This post is something of a "goodbye" to the beer industry. We really have had enough. The above description, be it inaccurate due to my jaded point of view or not, has lead me to the decision that all there is left for me to do is sell any remaining stock, of which there isn't much left, and dispose of assets for the best I can get for them, which sadly won't be anywhere near as much as I would like.5

This blog will remain, but is likely to wander completely off the subject of beer and pubs. I've been here long enough, seen the same old arguments come back around again and again and although things have changed, and I hope I've helped change things for the better, there is still an incredibly depressing inertia to new and radical things.

Leaving the summit of Mont Blanc (4810m ASL)


1Yes, that's right, we have given up completely. We're breaking down the brewery and selling everything we have. Look out for listings on the SIBA website and my eBay account. The best things we have are 6 x 2000 litre gross conical closed tanks which apparently costs close to £7000+VAT to buy new. We also have a 661 bottling line which hasn't been worked hard. We have various other bits of tanks and stuff, although with stainless steel being £900 a tonne to weigh in at my local scrappie some of it will be going that route.

2With due apologies to the businesses that we have actually started dialogue with and it has been us that have decided to walk away. There are numerous reasons why deals can sometimes fail of course. Sometimes it's timing, and where we chase one possible lead at the expense of another only to find the fist is a blind alley it can get very frustrating for everyone involved.

The point is that without enough businesses thinking truly about sustainability and personal long-term gain it becomes impossible to find suitable partnerships and I believe for the micro-brewing industry to prosper and fight much bigger foes a concerted effort to work together must be found.

3Of course there is always the brewery business that manages to also own pubs. Be it a brewpub style operation, a brewery with a tap room or a brewery that owns an estate of pubs, they all have powerful advantages over the stand alone brewery. My current advice is don't own a brewery unless you want to also own a route to market.

Why don't I do that? Put simply, been there and done that. The licensed retail is tough too.

4Indeed it was epic. After 14 years of being my own boss I've learnt a lot and I don't regret it for one minute, but many things have suffered and my passion for mountaineering has been left unsatisfied until now. Why climb? Because the emotions of reaching the top are incredibly powerful, especially when doing so without buckling to the increasing pressure to hire a guide.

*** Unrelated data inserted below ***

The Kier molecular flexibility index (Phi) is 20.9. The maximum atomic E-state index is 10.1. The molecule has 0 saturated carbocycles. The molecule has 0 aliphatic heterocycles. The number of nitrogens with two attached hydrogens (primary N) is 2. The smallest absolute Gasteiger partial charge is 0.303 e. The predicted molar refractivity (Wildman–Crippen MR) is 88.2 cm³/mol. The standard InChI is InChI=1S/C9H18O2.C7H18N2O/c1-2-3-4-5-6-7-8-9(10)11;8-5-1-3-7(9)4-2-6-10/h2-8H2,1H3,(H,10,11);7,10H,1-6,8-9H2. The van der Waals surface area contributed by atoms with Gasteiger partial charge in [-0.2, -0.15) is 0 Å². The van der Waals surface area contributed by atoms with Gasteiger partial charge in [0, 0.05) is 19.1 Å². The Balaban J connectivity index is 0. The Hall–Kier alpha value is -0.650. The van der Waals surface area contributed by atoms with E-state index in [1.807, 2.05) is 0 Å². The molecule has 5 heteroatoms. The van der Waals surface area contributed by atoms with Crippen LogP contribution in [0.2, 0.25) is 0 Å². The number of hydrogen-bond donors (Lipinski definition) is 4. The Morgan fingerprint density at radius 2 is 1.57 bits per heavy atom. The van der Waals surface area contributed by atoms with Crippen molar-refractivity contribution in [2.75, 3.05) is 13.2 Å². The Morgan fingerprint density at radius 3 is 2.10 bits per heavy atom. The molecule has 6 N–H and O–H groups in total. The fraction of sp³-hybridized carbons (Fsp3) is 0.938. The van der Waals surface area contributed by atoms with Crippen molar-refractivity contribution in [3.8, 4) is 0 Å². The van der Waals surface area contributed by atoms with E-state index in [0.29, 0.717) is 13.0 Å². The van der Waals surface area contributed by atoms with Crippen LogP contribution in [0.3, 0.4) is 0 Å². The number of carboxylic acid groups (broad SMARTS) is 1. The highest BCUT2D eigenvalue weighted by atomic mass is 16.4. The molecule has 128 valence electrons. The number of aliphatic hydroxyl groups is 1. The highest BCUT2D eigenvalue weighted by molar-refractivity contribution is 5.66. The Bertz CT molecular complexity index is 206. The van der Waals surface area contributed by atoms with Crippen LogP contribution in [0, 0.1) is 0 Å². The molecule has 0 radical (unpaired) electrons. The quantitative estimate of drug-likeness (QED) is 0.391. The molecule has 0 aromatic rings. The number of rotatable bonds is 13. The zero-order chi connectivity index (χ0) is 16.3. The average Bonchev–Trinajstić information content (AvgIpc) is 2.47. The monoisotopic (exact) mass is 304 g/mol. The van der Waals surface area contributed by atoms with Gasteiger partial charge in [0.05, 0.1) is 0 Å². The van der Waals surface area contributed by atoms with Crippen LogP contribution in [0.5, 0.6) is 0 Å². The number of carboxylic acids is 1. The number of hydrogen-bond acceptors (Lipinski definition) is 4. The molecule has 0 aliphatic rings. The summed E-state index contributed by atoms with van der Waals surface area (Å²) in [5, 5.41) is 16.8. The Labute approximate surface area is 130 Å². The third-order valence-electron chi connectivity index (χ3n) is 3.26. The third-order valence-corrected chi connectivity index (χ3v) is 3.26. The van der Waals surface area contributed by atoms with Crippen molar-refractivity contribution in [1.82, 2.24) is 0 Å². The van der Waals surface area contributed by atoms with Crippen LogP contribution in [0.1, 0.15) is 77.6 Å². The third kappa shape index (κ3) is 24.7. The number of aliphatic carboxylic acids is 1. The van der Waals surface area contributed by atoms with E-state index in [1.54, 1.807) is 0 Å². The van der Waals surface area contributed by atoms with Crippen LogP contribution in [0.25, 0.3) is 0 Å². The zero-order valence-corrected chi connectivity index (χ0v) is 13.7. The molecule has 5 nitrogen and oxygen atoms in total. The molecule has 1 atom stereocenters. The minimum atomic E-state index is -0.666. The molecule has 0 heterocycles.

"Dave, why am I crying?" asked Fran, which of course was a rhetorical question; when you've planned and dreamed and trained for such a thing for so long the happiness of achievement is incredibly emotional. I spoke to my GoPro, for the sake of the record "The summit of Mont Blanc" as I panned around to show that everything else within visible distance was indeed lower than us. There have been times I have questioned if I'd ever be there, and so I myself found it impossible to fight back the tears of happiness.

5"If our business spends £1 million on a pub the following day we will still have a pub worth £1 million pounds, and that asset is likely to appreciate" a well respected brewery director expains to me "If I convince the board to spend £1 million on brewery kit the day after installation it is simply has scrap value"

Actually, I'd say that there is a risk of brewery installations becoming liabilities as the costs of removal can sometimes be greater than value of any of the installed components. Although this is a smaller risk with microbreweries as second hand brewery equipment can easily be removed and normally has a better realisation of value on selling I know we have some significant costs to deal with to be able to hand back our building to the landlord.


The Beer Nut said...

So sorry to hear this Dave. All the best to you and Ann with whatever's next.

David said...

Sad to hear. You brewed good beer.

Curmudgeon said...

A key problem here is that a high proportion of those 2,000 brewers are what I have described in the past as "hobby brewers", who are not dependent on brewing as for a full-time living. They are either retired, have rich parents or working partners. Nothing wrong with that as such, but it inevitably means that they take a slightly less commercial approach to the whole business, which leaves those who are looking to earn a living from brewing at a disadvantage.

Tandleman said...

First of all having been out this morning, I am pretty surprised that I am the first to comment on this. I'd have thought since you have chronicled your ups and downs for many years on your blog, that more of your erstwhile colleagues and over the air aquaintances, might have chipped in with at least some kind of comment, or even words of sympathy. Perhaps I'm being unfair, though as you may not have got round to moderating them. Maybe they are still taking it in?